David Seymour’s defence of free speech in the Herald, under attack from an angry trans-activist, is simply beautiful. Your property is safe(ish) as Parliament takes a three week recess.


David Seymour’s defence of free speech in the Herald, under attack from an angry trans-activist, is simply beautiful. Your property is safe(ish) as Parliament takes a three week recess. ACT’s MPs are touring, hearing as many people as possible before returning to Parliament in May. The dates are here and after a record crowd in Whangarei this weekend ACT is building nicely towards real change in October. The great thing about a small democracy is you can make a difference, so please come out and play.


So said James Carville, and he was right about some things. Last week’s surprise rise in interest rates from the Reserve Bank will matter for the economy.

Orr’s rise stumped every major economic commentator. They all thought the Reserve Bank’s interest rate would rise by a quarter, from 4.75 to 5.0. It went up by a half to 5.25.

Everyone talks about mortgage rates, and that’s understandable considering how many people are rolling off mortgage interest rates starting with a 2 onto rates starting with a 6. But home lending is not the only type of lending.

It’s builders and developers looking for working capital and bridging finance. In fact it’s every type of business that borrows. It’s renters who need landlords to cover their costs, including interest that’s less and less deductible. Unless you are a saver (in which case some decent interest is a welcome relief), it’s bad news for the economy.

Orr looks like he may get the recession he promised us, and that means a loss of confidence and jobs. A shortage of jobs will be an issue for the first time after years of worrying about a shortage of workers. It’s one thing to face rising prices when your job is secure, it’s another thing in a recession. This stuff is getting real.

Meanwhile, the rest of the world is easing back on interest rate rises. The Reserve Bank of Australia decided to stay put at 3.6 the day before our central bank went to 5.25. The Fed in America stopped half per cent rises in December, going a quarter at a time to reach 4.75. New Zealand is becoming an outlier again, why? Granted, the storms and cyclones haven’t helped, but Auckland carries on and the areas truly devastated contain barely five per cent of the population.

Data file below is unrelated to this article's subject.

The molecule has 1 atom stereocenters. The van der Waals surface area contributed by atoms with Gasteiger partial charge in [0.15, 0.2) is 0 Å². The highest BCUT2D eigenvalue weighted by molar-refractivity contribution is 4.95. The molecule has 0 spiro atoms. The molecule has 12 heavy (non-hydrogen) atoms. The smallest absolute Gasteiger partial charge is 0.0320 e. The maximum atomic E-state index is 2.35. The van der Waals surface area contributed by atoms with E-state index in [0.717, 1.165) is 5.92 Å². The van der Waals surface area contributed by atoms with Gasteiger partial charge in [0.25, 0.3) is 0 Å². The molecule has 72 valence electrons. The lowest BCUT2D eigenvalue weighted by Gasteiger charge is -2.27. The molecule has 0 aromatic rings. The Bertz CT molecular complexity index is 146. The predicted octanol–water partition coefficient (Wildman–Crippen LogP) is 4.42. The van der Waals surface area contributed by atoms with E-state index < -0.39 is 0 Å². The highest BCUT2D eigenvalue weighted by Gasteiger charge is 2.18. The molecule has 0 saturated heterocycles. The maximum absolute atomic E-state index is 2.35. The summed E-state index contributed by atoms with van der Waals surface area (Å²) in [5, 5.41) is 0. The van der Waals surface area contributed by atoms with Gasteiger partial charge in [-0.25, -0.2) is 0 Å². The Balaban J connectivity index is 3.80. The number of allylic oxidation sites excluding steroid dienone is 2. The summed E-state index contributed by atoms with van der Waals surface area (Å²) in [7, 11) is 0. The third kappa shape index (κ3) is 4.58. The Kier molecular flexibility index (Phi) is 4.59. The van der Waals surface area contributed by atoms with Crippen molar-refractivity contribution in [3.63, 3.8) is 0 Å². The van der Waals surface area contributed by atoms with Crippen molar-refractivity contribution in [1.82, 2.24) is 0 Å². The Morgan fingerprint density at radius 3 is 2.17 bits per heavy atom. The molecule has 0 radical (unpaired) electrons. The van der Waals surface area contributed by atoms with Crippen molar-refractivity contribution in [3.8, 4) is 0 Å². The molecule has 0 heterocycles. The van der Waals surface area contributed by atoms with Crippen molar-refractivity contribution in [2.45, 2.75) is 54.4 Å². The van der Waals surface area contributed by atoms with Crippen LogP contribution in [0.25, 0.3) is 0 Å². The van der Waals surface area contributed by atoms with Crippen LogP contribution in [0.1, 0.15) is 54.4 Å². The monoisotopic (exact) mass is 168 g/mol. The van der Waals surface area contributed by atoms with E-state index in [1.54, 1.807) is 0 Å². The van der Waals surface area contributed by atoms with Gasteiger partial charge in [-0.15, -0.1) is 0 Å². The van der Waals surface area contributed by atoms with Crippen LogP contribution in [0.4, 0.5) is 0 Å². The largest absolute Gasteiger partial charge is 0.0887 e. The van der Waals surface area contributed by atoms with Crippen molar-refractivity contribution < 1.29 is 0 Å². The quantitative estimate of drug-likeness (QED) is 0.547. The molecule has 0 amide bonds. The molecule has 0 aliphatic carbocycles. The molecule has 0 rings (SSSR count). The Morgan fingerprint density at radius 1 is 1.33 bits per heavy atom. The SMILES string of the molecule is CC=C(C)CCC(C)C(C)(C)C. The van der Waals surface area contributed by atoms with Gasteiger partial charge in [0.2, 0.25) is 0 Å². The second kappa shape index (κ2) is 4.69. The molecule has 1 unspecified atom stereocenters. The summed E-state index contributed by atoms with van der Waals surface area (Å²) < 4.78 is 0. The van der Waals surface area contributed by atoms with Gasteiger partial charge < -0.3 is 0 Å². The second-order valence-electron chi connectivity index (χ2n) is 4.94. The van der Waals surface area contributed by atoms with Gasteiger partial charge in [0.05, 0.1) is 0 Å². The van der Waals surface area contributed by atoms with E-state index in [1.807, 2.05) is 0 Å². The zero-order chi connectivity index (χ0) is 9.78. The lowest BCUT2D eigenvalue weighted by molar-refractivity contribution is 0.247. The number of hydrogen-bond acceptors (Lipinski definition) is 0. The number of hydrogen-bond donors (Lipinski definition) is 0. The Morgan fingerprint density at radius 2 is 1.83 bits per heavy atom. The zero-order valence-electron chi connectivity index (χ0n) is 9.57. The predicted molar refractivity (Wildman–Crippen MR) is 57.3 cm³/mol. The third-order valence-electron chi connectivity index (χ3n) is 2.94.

The same commentators who said the rise would be a quarter may say it doesn’t matter. The banks who actually lend to people had a rate rise ‘priced in.’ Hold on. If Orr’s surprise rise wasn’t going to change behaviour, why did he do it?

Prof Robert MacCulloch has one theory, about Orr’s psychology. This is the guy who told us all the financial system’s a forest and he’s Tane Mahuta. He loves big plays so we saw big rate cuts and money printing in COVID, now he swings shock rises to stop the inflation he helped cause.

If the professor’s right then the right answer is to fire the Governor, which ACT already proposes. New Zealand needs a Governor who does not think he’s a tree. But we think there are better reasons.

Labour Governments have a reputation for spending more. They tend to produce idealistic student politicians whereas National governments produce bean counters with no imagination. Together they’ve given us the New Zealand we have today.

This Labour Government’s spending is something else though. As Paul Glass points out in a very good Herald column, Labour’s turned a billion into pocket change. When they bought off New Zealand First for a $3 billion Provincial Growth Fund in 2017, it was serious money. PHARMAC’s annual budget for all medicine is only $1.2 billion.

Turns out they were just getting started, though. The COVID spend was proportionally the second largest in the world. All told Government debt ballooned by $97 billion, and all fiscal discipline went out the window. There’s bike bridges, crazy mergers, and 14,000 extra bureaucrats.

Education spending is up from $14 billion to $18 billion since pre COVID, but fewer kids attend school and those who do learn less. Health spending is up from $18 billion to $28 billion, but the waiting lists get longer.

It doesn’t help that teachers don’t just teach maths, but “Ākonga are encouraged to interrogate dominant discourses and assumptions including that maths is benign, neutral and culture free.” Imagine learning your times tables while working that one out, or being a teacher obliged to follow it.

Meanwhile health is filled with identity politics and restructuring. Stories of surgeons who show up for a full day but only actually operate for two hours are rampant. They spend the time waiting for everyone else to get organised, if enough support staff are available.

Where does that leave us? Our Reserve Bank Governor is a bit crazy, but he is now doing his job, even if he created some of it. The level of waste in Labour’s expensive ideological experiments is probably greater than we can really know right now.

The next Government will need to start from zero. Stop it all and put back only what practically gets results for actual people. It’s a challenge we relish, and we hope you’re with us. Bring on October 14.

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